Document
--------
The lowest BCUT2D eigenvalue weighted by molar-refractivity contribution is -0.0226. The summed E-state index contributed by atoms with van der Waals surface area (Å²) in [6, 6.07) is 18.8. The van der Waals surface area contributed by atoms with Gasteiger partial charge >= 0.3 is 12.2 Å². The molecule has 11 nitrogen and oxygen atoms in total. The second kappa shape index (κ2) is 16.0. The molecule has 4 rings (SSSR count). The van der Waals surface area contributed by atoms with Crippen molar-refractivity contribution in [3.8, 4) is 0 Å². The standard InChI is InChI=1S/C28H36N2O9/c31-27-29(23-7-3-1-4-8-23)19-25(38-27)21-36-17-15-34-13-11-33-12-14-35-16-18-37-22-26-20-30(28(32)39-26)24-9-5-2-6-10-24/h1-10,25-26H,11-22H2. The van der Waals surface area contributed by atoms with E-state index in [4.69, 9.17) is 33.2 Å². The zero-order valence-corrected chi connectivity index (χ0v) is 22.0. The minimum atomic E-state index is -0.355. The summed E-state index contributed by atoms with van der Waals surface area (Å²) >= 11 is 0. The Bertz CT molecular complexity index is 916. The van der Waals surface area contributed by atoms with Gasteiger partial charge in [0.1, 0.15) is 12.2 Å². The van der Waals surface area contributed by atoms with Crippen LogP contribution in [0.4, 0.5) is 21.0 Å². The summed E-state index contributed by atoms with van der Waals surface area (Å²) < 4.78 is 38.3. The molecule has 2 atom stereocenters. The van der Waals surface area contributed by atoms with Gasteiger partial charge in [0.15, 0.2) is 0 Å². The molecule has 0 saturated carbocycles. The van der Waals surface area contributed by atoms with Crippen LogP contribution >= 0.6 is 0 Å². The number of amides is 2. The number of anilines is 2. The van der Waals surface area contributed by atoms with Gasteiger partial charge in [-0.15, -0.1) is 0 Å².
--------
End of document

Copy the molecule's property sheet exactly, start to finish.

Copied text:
The lowest BCUT2D eigenvalue weighted by molar-refractivity contribution is -0.0226. The summed E-state index contributed by atoms with van der Waals surface area (Å²) in [6, 6.07) is 18.8. The van der Waals surface area contributed by atoms with Gasteiger partial charge >= 0.3 is 12.2 Å². The molecule has 11 nitrogen and oxygen atoms in total. The second kappa shape index (κ2) is 16.0. The molecule has 4 rings (SSSR count). The van der Waals surface area contributed by atoms with Crippen molar-refractivity contribution in [3.8, 4) is 0 Å². The standard InChI is InChI=1S/C28H36N2O9/c31-27-29(23-7-3-1-4-8-23)19-25(38-27)21-36-17-15-34-13-11-33-12-14-35-16-18-37-22-26-20-30(28(32)39-26)24-9-5-2-6-10-24/h1-10,25-26H,11-22H2. The van der Waals surface area contributed by atoms with E-state index in [4.69, 9.17) is 33.2 Å². The zero-order valence-corrected chi connectivity index (χ0v) is 22.0. The minimum atomic E-state index is -0.355. The summed E-state index contributed by atoms with van der Waals surface area (Å²) >= 11 is 0. The Bertz CT molecular complexity index is 916. The van der Waals surface area contributed by atoms with Gasteiger partial charge in [0.1, 0.15) is 12.2 Å². The van der Waals surface area contributed by atoms with Crippen LogP contribution in [0.4, 0.5) is 21.0 Å². The summed E-state index contributed by atoms with van der Waals surface area (Å²) < 4.78 is 38.3. The molecule has 2 atom stereocenters. The van der Waals surface area contributed by atoms with Gasteiger partial charge in [0.15, 0.2) is 0 Å². The molecule has 0 saturated carbocycles. The van der Waals surface area contributed by atoms with Crippen LogP contribution >= 0.6 is 0 Å². The number of amides is 2. The number of anilines is 2. The van der Waals surface area contributed by atoms with Gasteiger partial charge in [-0.15, -0.1) is 0 Å².